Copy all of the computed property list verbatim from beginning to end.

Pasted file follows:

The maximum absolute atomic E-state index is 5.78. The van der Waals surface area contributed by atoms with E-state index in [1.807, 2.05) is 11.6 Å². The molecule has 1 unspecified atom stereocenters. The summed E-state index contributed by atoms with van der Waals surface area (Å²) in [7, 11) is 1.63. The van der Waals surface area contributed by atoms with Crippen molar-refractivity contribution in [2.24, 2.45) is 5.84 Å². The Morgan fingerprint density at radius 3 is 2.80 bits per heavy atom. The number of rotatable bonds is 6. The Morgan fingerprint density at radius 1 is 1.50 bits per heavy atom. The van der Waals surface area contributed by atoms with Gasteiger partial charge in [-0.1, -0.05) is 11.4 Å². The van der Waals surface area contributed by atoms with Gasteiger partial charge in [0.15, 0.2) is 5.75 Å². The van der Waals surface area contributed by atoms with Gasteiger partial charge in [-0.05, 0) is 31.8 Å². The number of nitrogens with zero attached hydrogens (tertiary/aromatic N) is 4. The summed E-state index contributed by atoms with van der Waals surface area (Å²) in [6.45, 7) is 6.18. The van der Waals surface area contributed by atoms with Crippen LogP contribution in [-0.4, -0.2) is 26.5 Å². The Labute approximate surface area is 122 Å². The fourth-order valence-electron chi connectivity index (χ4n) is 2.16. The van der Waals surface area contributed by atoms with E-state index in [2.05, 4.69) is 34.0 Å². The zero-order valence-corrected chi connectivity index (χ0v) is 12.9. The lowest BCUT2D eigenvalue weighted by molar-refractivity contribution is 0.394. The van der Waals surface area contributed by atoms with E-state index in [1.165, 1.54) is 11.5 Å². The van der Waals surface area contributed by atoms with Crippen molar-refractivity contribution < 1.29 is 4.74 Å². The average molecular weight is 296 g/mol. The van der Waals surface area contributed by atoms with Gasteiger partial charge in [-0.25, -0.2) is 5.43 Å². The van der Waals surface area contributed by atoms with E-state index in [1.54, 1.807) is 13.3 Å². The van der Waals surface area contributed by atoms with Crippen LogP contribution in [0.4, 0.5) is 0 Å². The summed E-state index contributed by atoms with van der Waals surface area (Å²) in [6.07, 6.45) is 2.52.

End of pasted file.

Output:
The maximum absolute atomic E-state index is 5.78. The van der Waals surface area contributed by atoms with E-state index in [1.807, 2.05) is 11.6 Å². The molecule has 1 unspecified atom stereocenters. The summed E-state index contributed by atoms with van der Waals surface area (Å²) in [7, 11) is 1.63. The van der Waals surface area contributed by atoms with Crippen molar-refractivity contribution in [2.24, 2.45) is 5.84 Å². The Morgan fingerprint density at radius 3 is 2.80 bits per heavy atom. The number of rotatable bonds is 6. The Morgan fingerprint density at radius 1 is 1.50 bits per heavy atom. The van der Waals surface area contributed by atoms with Gasteiger partial charge in [-0.1, -0.05) is 11.4 Å². The van der Waals surface area contributed by atoms with Gasteiger partial charge in [0.15, 0.2) is 5.75 Å². The van der Waals surface area contributed by atoms with Gasteiger partial charge in [-0.05, 0) is 31.8 Å². The number of nitrogens with zero attached hydrogens (tertiary/aromatic N) is 4. The summed E-state index contributed by atoms with van der Waals surface area (Å²) in [6.45, 7) is 6.18. The van der Waals surface area contributed by atoms with Crippen LogP contribution in [-0.4, -0.2) is 26.5 Å². The Labute approximate surface area is 122 Å². The fourth-order valence-electron chi connectivity index (χ4n) is 2.16. The van der Waals surface area contributed by atoms with E-state index in [2.05, 4.69) is 34.0 Å². The zero-order valence-corrected chi connectivity index (χ0v) is 12.9. The lowest BCUT2D eigenvalue weighted by molar-refractivity contribution is 0.394. The van der Waals surface area contributed by atoms with E-state index in [1.165, 1.54) is 11.5 Å². The van der Waals surface area contributed by atoms with Crippen molar-refractivity contribution < 1.29 is 4.74 Å². The average molecular weight is 296 g/mol. The van der Waals surface area contributed by atoms with Gasteiger partial charge in [-0.25, -0.2) is 5.43 Å². The van der Waals surface area contributed by atoms with E-state index in [1.54, 1.807) is 13.3 Å². The van der Waals surface area contributed by atoms with Crippen LogP contribution in [0.4, 0.5) is 0 Å². The summed E-state index contributed by atoms with van der Waals surface area (Å²) in [6.07, 6.45) is 2.52.